Wills, Powers of Attorney  Lawyer in Toronto

Everyone over the age of 18 should have a Will, but there are also reasons to update your Will. They include but are not limited to:


  1. Buying your first home
  2. An addition to the family
  3. Marriage (Voids the current Will)
  4. Separation/Marriage Breakdown


Having a valid Will in place helps ensure your assets are distributed according to your wishes. A Will should be reviewed on a regular basis to make sure it continues to reflect your wishes.


Duncan Boardman is happy to answer any Will questions you may have.


At our office, the fee for preparing a Will includes the preparation of a Power of Attorney for Personal Care and a Power of Attorney for Property. A Will only becomes effective once you pass away. A Power of Attorney, on the other hand, allows you to appoint an individual to make decisions for you in the event you become incapacitated or otherwise unable to make your own decisions.


A Power of Attorney provides piece of mind knowing that if you are unable to make important decisions while you are alive, your appointed Attorney will be able to make these decisions on your behalf, such as handling your financial affairs or taking responsibility for your medical care.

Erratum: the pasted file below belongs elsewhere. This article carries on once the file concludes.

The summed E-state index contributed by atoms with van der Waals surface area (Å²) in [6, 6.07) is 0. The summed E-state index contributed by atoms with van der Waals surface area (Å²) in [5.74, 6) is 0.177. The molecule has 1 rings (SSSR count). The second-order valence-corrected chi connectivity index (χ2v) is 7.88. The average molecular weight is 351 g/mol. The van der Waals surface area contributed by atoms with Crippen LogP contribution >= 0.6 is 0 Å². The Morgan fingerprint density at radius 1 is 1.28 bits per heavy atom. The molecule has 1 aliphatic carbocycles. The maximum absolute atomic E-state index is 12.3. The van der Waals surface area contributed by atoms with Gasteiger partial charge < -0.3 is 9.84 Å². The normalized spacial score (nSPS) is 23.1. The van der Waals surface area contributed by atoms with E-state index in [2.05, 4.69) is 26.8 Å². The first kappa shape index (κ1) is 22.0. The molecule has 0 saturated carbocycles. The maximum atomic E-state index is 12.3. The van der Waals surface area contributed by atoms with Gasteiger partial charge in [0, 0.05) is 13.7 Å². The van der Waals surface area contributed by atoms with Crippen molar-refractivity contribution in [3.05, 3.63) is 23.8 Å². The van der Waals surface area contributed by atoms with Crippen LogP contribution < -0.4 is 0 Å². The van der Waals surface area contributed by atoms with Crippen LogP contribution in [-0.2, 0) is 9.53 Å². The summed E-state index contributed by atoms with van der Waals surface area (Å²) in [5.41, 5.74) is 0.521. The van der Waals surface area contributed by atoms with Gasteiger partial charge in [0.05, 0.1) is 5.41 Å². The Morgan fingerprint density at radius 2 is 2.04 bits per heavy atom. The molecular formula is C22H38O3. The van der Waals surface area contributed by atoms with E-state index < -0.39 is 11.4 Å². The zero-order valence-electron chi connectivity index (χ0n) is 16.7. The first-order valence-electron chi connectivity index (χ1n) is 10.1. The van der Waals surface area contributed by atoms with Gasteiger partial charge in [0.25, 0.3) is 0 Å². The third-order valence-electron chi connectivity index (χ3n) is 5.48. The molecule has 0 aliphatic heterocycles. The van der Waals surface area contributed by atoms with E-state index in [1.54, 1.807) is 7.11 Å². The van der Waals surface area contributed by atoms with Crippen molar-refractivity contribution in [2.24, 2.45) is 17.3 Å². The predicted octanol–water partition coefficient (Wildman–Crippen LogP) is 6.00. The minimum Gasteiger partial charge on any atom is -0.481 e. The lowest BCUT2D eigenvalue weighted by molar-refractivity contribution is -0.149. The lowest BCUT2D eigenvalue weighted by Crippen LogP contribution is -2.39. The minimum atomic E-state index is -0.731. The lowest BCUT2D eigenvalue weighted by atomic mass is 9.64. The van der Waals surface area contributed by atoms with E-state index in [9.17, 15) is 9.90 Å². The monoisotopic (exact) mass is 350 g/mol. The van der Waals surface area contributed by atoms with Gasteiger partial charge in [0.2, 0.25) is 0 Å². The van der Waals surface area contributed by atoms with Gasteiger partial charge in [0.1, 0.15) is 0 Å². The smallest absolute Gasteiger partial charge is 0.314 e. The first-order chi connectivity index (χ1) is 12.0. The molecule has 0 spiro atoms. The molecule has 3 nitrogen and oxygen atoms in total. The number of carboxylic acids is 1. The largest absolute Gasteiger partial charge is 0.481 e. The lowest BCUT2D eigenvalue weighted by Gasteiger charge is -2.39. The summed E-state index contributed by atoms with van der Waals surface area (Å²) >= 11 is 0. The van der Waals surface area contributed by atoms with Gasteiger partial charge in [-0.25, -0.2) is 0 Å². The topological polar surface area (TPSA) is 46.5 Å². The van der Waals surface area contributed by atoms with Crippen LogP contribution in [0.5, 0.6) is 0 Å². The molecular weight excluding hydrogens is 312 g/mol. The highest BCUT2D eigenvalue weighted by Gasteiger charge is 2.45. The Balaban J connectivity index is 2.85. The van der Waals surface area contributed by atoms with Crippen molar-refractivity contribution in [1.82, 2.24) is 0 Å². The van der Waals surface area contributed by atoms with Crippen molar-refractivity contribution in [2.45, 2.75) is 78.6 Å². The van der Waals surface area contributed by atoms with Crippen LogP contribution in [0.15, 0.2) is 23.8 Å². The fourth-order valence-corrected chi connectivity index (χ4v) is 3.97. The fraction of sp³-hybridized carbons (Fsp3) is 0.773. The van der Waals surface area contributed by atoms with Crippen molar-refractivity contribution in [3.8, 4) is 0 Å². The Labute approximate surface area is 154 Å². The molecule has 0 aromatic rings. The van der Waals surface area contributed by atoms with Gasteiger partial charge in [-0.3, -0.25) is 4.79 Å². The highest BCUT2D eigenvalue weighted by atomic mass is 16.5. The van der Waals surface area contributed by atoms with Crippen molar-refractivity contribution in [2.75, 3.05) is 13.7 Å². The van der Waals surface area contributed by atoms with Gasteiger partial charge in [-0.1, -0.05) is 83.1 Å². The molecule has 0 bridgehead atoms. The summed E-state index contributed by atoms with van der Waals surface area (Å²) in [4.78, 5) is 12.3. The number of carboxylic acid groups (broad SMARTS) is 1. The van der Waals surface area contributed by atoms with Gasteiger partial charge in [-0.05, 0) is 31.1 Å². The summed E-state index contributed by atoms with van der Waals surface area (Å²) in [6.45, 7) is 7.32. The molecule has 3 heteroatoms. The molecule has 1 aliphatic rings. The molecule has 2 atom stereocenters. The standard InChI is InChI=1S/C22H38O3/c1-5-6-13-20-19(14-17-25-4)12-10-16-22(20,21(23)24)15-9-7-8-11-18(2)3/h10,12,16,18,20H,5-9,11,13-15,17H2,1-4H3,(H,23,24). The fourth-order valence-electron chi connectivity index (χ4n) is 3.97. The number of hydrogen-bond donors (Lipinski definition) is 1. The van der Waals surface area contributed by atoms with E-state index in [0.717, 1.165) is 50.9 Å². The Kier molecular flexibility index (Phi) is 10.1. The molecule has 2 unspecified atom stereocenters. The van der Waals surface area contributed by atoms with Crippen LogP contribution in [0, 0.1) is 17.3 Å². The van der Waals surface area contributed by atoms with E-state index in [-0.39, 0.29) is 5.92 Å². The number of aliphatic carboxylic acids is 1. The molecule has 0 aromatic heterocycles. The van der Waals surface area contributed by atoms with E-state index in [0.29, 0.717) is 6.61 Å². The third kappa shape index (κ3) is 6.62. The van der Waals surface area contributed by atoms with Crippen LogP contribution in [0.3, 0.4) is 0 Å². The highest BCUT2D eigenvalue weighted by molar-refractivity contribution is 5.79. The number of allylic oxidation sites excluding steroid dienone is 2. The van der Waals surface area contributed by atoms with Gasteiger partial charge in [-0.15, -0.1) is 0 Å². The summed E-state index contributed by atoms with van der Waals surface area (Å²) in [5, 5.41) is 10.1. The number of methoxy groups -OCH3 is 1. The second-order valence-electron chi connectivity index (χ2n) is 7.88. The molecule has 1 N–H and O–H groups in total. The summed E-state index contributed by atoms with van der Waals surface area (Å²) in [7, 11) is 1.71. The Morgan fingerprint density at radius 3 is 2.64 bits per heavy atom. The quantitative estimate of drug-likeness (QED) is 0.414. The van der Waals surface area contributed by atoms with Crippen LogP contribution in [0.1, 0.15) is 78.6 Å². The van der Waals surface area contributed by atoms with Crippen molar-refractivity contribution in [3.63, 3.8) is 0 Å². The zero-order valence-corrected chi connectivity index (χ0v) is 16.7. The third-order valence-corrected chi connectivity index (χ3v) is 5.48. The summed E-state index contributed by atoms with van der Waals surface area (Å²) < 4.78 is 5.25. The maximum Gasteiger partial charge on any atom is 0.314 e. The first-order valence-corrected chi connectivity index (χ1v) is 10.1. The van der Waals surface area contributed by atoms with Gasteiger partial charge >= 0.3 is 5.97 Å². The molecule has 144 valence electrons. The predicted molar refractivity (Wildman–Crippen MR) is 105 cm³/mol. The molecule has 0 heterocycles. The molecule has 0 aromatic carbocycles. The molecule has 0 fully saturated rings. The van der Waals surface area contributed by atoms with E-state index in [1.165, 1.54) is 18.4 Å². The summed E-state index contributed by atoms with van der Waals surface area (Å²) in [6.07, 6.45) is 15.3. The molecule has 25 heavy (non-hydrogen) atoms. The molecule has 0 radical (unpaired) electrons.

In order to help you prepare your Will, below is a list of information we will require. This list is not exhaustive and we would be glad to answer any questions you may have.


  1. Who would you like to appoint as your Trustee? Many people refer to this person as the executor.
  1. Alternate Trustee. It is good practice to name an alternate Trustee in the event the first Trustee is unable or unwilling to act as your Trustee at the time of your passing.
  1. Specific gifts. For example, you may want to leave your car to your daughter and your wedding ring to your son. 
  1. Cash legacies. These are specific gifts of money. For example, you would like to leave $10,000 to your cousin, and $5,000 to the Heart and Stroke Foundation.
  1. Residue of your Estate. This is how you direct the distribution of all of your assets that have not been accounted for in the specific gifts and legacies. The residue of your estate could include everything from the contents of your sock drawer to the house you live in.
  1. Custody and guardianship of minors. In the event that you pass away before your child reaches adulthood.